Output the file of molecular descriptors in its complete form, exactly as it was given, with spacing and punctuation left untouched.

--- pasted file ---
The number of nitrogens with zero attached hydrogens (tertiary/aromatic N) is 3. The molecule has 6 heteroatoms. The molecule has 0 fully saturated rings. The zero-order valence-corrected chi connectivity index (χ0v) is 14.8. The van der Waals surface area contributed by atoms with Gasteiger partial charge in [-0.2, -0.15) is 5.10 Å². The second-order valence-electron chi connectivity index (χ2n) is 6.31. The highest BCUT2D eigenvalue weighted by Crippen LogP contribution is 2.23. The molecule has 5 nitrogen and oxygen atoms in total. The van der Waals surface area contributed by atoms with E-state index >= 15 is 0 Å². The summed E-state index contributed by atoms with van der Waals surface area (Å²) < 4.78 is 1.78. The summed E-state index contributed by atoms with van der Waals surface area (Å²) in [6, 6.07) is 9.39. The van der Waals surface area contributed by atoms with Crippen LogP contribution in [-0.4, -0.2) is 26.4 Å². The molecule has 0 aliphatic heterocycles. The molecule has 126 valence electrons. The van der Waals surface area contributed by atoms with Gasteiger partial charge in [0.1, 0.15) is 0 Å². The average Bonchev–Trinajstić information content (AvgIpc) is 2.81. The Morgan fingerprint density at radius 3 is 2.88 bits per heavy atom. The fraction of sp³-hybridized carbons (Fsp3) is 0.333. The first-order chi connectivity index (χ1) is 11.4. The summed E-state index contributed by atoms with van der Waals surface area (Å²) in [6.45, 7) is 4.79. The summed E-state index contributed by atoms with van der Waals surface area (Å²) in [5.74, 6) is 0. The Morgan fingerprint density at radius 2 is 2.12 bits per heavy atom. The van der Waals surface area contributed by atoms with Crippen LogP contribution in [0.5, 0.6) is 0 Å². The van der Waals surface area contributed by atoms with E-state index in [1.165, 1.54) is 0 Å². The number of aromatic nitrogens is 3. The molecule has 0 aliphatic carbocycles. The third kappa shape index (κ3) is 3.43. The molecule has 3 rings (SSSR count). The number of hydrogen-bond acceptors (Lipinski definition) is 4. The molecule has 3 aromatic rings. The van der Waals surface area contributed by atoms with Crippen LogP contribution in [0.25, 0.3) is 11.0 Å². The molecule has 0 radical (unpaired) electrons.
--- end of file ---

The number of nitrogens with zero attached hydrogens (tertiary/aromatic N) is 3. The molecule has 6 heteroatoms. The molecule has 0 fully saturated rings. The zero-order valence-corrected chi connectivity index (χ0v) is 14.8. The van der Waals surface area contributed by atoms with Gasteiger partial charge in [-0.2, -0.15) is 5.10 Å². The second-order valence-electron chi connectivity index (χ2n) is 6.31. The highest BCUT2D eigenvalue weighted by Crippen LogP contribution is 2.23. The molecule has 5 nitrogen and oxygen atoms in total. The van der Waals surface area contributed by atoms with E-state index >= 15 is 0 Å². The summed E-state index contributed by atoms with van der Waals surface area (Å²) < 4.78 is 1.78. The summed E-state index contributed by atoms with van der Waals surface area (Å²) in [6, 6.07) is 9.39. The van der Waals surface area contributed by atoms with Crippen LogP contribution in [-0.4, -0.2) is 26.4 Å². The molecule has 0 aliphatic heterocycles. The molecule has 126 valence electrons. The van der Waals surface area contributed by atoms with Gasteiger partial charge in [0.1, 0.15) is 0 Å². The average Bonchev–Trinajstić information content (AvgIpc) is 2.81. The Morgan fingerprint density at radius 3 is 2.88 bits per heavy atom. The fraction of sp³-hybridized carbons (Fsp3) is 0.333. The first-order chi connectivity index (χ1) is 11.4. The summed E-state index contributed by atoms with van der Waals surface area (Å²) in [6.45, 7) is 4.79. The summed E-state index contributed by atoms with van der Waals surface area (Å²) in [5.74, 6) is 0. The Morgan fingerprint density at radius 2 is 2.12 bits per heavy atom. The van der Waals surface area contributed by atoms with Crippen LogP contribution in [0.5, 0.6) is 0 Å². The van der Waals surface area contributed by atoms with E-state index in [1.165, 1.54) is 0 Å². The number of aromatic nitrogens is 3. The molecule has 0 aliphatic carbocycles. The third kappa shape index (κ3) is 3.43. The molecule has 3 rings (SSSR count). The number of hydrogen-bond acceptors (Lipinski definition) is 4. The molecule has 3 aromatic rings. The van der Waals surface area contributed by atoms with Crippen LogP contribution in [0.25, 0.3) is 11.0 Å². The molecule has 0 radical (unpaired) electrons.